2 Matching Annotations
  1. Mar 2022
    1. Capitalization conveys a certain distinction, the elevated position of humans and their creations in the hierarchy of beings. Biologists have widely adopted the convention of not capital-izing the common names of plants and animals unless they include the name of a human being or an official place name. Thus, the first blossoms of the spring woods are written as bloodroot and the pink star of a California woodland is Kellogg’s tiger lily. This seemingly trivial grammatical rulemaking in fact expresses deeply held assump-tions about human exceptionalism, that we are somehow different and indeed better than the other species who surround us. Indigenous ways of understanding recognize the personhood of all beings as equally important, not in a hierarchy but a circle.

      Rules for capitalization in English give humans elevated hierarchical positions over animals, plants, insects, and other living things. We should revise this thinking and capitalize words like Maple, Heron, and Mosquito when we talking of beings and only use only use the lower case when referring to broad categories or concepts like maples, herons, and humans.

  2. Nov 2021
    1. Our elders say that ceremonies are the way we “remember to remember,”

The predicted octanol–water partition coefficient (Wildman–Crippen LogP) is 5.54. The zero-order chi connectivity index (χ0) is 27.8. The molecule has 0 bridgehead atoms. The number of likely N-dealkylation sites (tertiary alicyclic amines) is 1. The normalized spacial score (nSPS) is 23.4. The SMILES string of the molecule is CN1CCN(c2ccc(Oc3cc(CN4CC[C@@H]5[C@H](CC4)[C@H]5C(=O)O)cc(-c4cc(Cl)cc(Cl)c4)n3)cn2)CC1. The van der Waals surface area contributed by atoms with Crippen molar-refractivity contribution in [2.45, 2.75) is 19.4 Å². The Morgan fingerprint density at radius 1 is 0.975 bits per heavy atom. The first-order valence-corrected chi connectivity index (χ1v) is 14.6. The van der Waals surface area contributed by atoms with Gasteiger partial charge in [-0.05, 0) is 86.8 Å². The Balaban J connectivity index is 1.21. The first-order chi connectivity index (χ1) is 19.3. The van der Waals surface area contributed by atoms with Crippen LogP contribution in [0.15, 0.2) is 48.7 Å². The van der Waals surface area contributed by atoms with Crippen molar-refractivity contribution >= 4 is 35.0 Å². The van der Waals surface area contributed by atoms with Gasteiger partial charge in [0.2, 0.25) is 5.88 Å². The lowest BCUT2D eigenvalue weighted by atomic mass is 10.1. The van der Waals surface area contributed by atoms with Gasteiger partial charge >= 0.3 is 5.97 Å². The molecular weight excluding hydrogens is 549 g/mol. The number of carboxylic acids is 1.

The Western word "ceremony" is certainly not the best word for describing these traditions. It has too much baggage and hidden meaning with religious overtones. It's a close-enough word to convey some meaning to those who don't have the cultural background to understand the underlying orality and memory culture. It is one of those words that gets "lost in translation" because of the dramatic differences in culture and contextual collapse.

      Most Western-based anthropology presumes a Western idea of "religion" and impinges it upon oral cultures. I would maintain that what we would call their "religion" is really an oral-based mnemonic tradition that creates the power of their culture through knowledge. The West mistakes this for superstitious religious practices, but primarily because we can't see (or have never been shown) the larger structures behind what is going on. Our hubris and lack of respect (the evils of the scala naturae) has prevented us from listening and gaining entrance to this knowledge.

      I think that the archaeological ideas of cultish practices or ritual and religion are all more likely better viewed as oral practices of mnemonic tradition. To see this more easily compare the Western idea of the memory palace with the Australian indigenous idea of songline.